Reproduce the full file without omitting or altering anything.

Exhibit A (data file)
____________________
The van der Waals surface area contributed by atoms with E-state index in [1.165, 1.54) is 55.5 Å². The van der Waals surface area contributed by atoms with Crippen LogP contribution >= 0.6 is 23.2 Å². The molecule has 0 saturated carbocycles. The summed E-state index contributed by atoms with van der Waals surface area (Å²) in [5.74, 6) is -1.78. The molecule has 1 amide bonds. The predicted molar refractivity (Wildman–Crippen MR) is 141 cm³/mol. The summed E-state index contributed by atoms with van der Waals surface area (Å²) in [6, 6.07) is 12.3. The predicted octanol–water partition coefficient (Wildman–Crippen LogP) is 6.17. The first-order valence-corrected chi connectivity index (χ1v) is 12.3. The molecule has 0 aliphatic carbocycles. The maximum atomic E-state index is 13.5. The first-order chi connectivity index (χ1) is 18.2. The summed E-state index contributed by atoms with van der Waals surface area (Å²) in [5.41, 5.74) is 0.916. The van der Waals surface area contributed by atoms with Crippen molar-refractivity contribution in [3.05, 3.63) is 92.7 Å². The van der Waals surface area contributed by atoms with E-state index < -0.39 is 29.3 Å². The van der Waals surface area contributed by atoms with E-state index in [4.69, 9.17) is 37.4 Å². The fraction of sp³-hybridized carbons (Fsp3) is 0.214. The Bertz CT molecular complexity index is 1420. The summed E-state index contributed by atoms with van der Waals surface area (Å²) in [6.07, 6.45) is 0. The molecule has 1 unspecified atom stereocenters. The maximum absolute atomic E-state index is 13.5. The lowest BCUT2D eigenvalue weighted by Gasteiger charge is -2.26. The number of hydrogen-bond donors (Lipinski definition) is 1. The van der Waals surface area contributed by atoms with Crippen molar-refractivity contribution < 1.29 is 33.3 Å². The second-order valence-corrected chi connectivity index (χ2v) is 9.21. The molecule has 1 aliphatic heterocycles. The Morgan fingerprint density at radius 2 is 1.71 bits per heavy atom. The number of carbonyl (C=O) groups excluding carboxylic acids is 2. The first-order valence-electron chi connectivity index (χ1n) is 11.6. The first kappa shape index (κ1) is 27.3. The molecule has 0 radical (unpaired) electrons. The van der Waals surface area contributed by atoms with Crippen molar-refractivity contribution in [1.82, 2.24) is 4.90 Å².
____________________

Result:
The van der Waals surface area contributed by atoms with E-state index in [1.165, 1.54) is 55.5 Å². The van der Waals surface area contributed by atoms with Crippen LogP contribution >= 0.6 is 23.2 Å². The molecule has 0 saturated carbocycles. The summed E-state index contributed by atoms with van der Waals surface area (Å²) in [5.74, 6) is -1.78. The molecule has 1 amide bonds. The predicted molar refractivity (Wildman–Crippen MR) is 141 cm³/mol. The summed E-state index contributed by atoms with van der Waals surface area (Å²) in [6, 6.07) is 12.3. The predicted octanol–water partition coefficient (Wildman–Crippen LogP) is 6.17. The first-order valence-corrected chi connectivity index (χ1v) is 12.3. The molecule has 0 aliphatic carbocycles. The maximum atomic E-state index is 13.5. The first-order chi connectivity index (χ1) is 18.2. The summed E-state index contributed by atoms with van der Waals surface area (Å²) in [5.41, 5.74) is 0.916. The van der Waals surface area contributed by atoms with Crippen molar-refractivity contribution in [3.05, 3.63) is 92.7 Å². The van der Waals surface area contributed by atoms with E-state index < -0.39 is 29.3 Å². The van der Waals surface area contributed by atoms with E-state index in [4.69, 9.17) is 37.4 Å². The fraction of sp³-hybridized carbons (Fsp3) is 0.214. The Bertz CT molecular complexity index is 1420. The summed E-state index contributed by atoms with van der Waals surface area (Å²) in [6.07, 6.45) is 0. The molecule has 1 unspecified atom stereocenters. The maximum absolute atomic E-state index is 13.5. The lowest BCUT2D eigenvalue weighted by Gasteiger charge is -2.26. The number of hydrogen-bond donors (Lipinski definition) is 1. The van der Waals surface area contributed by atoms with Crippen molar-refractivity contribution < 1.29 is 33.3 Å². The second-order valence-corrected chi connectivity index (χ2v) is 9.21. The molecule has 1 aliphatic heterocycles. The Morgan fingerprint density at radius 2 is 1.71 bits per heavy atom. The number of carbonyl (C=O) groups excluding carboxylic acids is 2. The first-order valence-electron chi connectivity index (χ1n) is 11.6. The first kappa shape index (κ1) is 27.3. The molecule has 0 radical (unpaired) electrons. The van der Waals surface area contributed by atoms with Crippen molar-refractivity contribution in [1.82, 2.24) is 4.90 Å².